My thought is that if the behavior is “speeding” or “traffic violations,” a Wave 1 CBT approach might hone in on some basic behavioral interventions, say “listen to some calming music.” A Wave 2 approach may target the thoughts and or feelings associated with speeding (e.g. next time you want to speed, think to yourself that you will get there on time). Although these techniques could be effective for some people, many of us will speed regardless of how calm we are, or we simply make the choice to risk a ticket.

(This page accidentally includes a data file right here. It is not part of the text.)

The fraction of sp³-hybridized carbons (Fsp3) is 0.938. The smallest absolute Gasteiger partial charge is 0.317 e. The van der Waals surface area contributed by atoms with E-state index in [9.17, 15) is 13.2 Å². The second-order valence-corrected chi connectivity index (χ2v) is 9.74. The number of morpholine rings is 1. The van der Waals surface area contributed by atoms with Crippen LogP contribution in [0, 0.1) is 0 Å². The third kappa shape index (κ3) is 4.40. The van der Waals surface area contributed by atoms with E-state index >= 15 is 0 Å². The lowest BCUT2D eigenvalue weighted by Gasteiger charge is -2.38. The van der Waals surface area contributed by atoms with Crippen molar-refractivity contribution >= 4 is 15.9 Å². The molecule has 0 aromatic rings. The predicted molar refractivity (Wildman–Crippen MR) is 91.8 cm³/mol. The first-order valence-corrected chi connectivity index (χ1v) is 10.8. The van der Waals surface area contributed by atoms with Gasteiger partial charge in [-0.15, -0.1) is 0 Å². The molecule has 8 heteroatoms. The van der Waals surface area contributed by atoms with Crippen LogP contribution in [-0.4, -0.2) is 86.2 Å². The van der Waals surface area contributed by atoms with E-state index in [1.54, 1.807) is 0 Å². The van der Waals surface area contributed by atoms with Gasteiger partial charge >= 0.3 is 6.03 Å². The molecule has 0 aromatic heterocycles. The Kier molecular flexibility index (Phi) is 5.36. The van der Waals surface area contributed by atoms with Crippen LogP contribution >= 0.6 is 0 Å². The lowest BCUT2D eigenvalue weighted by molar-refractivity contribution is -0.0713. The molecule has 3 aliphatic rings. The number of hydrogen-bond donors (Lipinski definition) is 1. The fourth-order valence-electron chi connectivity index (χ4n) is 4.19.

Yet, bringing one’s speed painstakingly into the awareness was enough to get all the drivers, including myself, to slow down. In other words, we had to change our behavior in order to pursue our value (being a law-abiding citizen, getting to work on time without getting a ticket, etc). This also seems like Person-Centered, yet the way the sign glares at you and draws your attention for a prolonged moment seems more like the way an ACT therapist would have you “notice” it for a while.
What do you think? Is the “your speed” sign a good metaphor for the way ACT works in therapy?